Maybe it’s all of the above or maybe it’s none of the above. But one thing’s for sure, I chilled out a bit because of all the things I learned from having kids. And I’m not just talking about their taste in music, which I make a point to listen to, or their sense of fashion, which I always take note of, or their passion for games, which I occasionally try to play.

No, I chilled out because I learned to relax. The obsessive-compulsive in me learned to let go because, really, how can you control everything when you have four different lives to think of? You can’t. And so I rock, and so I roll, and at the end of the day, I can sleep with my sanity intact to face another exciting tomorrow.

Vacation Leave

By Jing Lejano

 

When I first took a vacation with my sisters many, many years ago, I had to be persuaded. At the time, the idea of going on vacation without my children was foreign to me. We always went everywhere together, which meant, of course, that I was never able to have a proper vacation.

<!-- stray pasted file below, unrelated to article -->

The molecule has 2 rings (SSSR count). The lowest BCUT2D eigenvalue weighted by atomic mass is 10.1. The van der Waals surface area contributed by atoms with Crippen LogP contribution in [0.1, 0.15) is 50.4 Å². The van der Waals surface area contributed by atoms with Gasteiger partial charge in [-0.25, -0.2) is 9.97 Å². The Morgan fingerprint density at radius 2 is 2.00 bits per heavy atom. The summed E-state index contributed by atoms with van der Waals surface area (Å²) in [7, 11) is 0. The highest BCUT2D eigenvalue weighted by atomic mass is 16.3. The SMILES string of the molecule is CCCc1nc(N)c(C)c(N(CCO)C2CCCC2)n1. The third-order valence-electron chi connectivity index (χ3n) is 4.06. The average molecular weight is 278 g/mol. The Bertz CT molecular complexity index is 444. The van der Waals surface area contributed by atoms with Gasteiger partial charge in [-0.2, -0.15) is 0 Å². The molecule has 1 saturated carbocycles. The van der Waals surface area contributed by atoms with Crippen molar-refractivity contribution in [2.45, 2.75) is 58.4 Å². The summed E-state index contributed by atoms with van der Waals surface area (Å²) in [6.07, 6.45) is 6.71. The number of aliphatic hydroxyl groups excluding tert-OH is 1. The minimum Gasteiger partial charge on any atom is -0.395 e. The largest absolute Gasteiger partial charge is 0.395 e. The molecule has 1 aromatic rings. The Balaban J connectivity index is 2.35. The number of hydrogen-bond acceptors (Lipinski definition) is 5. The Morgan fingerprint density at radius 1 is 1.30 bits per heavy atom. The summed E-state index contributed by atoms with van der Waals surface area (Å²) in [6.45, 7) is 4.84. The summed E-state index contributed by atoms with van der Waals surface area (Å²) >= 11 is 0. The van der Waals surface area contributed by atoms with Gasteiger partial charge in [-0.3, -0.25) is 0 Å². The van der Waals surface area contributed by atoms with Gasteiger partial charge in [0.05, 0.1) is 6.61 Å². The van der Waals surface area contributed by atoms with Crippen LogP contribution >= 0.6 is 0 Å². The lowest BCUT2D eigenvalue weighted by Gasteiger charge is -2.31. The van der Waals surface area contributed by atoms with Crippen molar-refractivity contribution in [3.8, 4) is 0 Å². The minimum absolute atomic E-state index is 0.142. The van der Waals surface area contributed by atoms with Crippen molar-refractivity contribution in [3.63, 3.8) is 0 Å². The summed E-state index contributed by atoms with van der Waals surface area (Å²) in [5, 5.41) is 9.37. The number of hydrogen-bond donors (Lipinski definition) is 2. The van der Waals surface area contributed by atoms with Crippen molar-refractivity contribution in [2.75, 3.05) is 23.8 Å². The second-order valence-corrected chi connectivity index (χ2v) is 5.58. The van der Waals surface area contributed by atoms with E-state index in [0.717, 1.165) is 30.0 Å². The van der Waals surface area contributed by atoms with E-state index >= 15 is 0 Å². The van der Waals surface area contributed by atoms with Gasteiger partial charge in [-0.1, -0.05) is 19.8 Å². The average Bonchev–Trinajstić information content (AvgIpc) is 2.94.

It starts with the packing. I had to make sure that everybody had the appropriate number of shirts and shorts and jammies and undies. If we were traveling somewhere warm, then swimsuits and towels and sunscreen and burn ointments must be taken care of. If we were traveling somewhere cold, then jackets and pants are mandatory. We’re not even talking about their vitamins and medicines, and when we still had a baby, diapers and bottles.